Northern Ireland protocol: Allister discusses 'saving the Union'
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Irish foreign minister Simon Coveney said EU chiefs were open to exploring “flexibilities” but only if Downing Street publishes its plan to implement the protocol to avoid a hard border. He said if the UK delivers a clear road map setting out how it will implement the border plan then the bloc would be more willing to offer concessions. Mr Coveney tonight met with Commission vice-president Maros Sefcovic, who is now responsible for Brexit, to discuss the Brexit divorce deal’s so-called Northern Ireland Protocol.
The Irishman told RTE: “I think certainly the EU side wants to get a process underway again so that both sides are talking to each other.
“There has been some back and forth this week between the two sides so far, which is good but I think from an EU perspective, what really they’re asking for now is clarity around a road map, to deliver what has been committed to by the British side.”
Talks over the protocol recently blew up after Downing Street announced plans to unilaterally scrap EU red tape for Northern Ireland.
No10 argued that the move was needed to protect supermarket supply chains and prevent a food shortage in the region.
But Brussels moved to sue Britain, insisting the Government was in breach of the Brexit deal it agreed to in 2019.
Mr Coveney suggested it could drop a number of complaints if the UK could provide detailed plans for the completion of permanent border posts at Belfast and Larne ports and provide EU member states with access to customs databases.
“These are things that are essential for the protocol to function, and I think if there is clarity around that road map of delivery, then obviously the UK have asks as well, in terms of flexibilities, extensions of grace periods and so on, which the EU will look at,” he said.
“I think everybody wants to try to resolve these issues through dialogue and discussion, as opposed to legal action and standoffs, which has unfortunately been where we’ve been for the last number of days.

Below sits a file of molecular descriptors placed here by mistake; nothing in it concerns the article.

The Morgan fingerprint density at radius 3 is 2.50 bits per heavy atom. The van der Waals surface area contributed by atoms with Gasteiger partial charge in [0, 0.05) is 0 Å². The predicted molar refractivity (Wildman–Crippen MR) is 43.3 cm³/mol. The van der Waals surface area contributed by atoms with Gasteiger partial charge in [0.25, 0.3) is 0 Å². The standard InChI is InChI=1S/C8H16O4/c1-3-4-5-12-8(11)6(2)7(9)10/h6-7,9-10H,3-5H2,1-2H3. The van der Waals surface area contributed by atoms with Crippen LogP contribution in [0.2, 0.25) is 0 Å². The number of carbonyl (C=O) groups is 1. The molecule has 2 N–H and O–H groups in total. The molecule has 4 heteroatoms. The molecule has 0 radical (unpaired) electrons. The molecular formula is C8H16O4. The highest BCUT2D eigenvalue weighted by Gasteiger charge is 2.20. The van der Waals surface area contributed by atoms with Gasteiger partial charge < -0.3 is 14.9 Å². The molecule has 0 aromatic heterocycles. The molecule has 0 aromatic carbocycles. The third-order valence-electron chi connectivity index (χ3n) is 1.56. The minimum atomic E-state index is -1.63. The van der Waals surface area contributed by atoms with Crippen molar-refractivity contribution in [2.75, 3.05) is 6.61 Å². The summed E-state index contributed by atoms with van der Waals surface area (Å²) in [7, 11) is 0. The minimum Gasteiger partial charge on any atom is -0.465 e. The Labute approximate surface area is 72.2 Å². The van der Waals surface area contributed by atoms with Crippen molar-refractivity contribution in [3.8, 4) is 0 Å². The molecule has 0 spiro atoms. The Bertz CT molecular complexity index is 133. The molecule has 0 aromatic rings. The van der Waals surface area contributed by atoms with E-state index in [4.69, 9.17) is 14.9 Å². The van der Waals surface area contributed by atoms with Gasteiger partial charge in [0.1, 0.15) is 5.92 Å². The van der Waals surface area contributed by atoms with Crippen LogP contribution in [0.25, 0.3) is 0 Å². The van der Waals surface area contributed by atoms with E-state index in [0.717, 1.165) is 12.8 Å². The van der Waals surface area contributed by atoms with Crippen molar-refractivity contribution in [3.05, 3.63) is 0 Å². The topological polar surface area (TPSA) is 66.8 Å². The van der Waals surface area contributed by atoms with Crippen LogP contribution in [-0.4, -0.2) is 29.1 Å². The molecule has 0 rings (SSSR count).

“Both sides are now working on trying to understand clearly what’s required to get the protocol back on an even keel where both sides can be working in partnership with each other rather than trying to outmanoeuvre each other, or certainly moving away from unilateral actions.”
Mr Coveney said Mr Sefocvic was being pushed by member states to take a “firm position” on the UK’s plans to unilateral extend grace periods from Brussels red tape.
He said the Slovak diplomat would be “open to looking at more flexibility and more pragmatism in terms of some of the difficult elements of the protocol” if Britain publishes its implementation road map for the border plan.
To keep the Irish border open, Northern Ireland effectively remains part of the EU’s single market and checks are now made on some products arriving from the rest of the UK.
Both sides previously agreed to a three-month grace period from new controls to give time to adjust.
Downing Street is unilaterally extending the exemptions from the end of the month until October 1.
British officials insisted the move was simply to stop supermarkets in the region from running bare as they come to terms with new paperwork.
Insiders say their actions were needed because eurocrats had dragged their feet in recent talks over possible exemptions from red tape for Northern Ireland.
Government lawyers have told ministers they have done nothing wrong and say Brussels is over-reacting by taking legal action.
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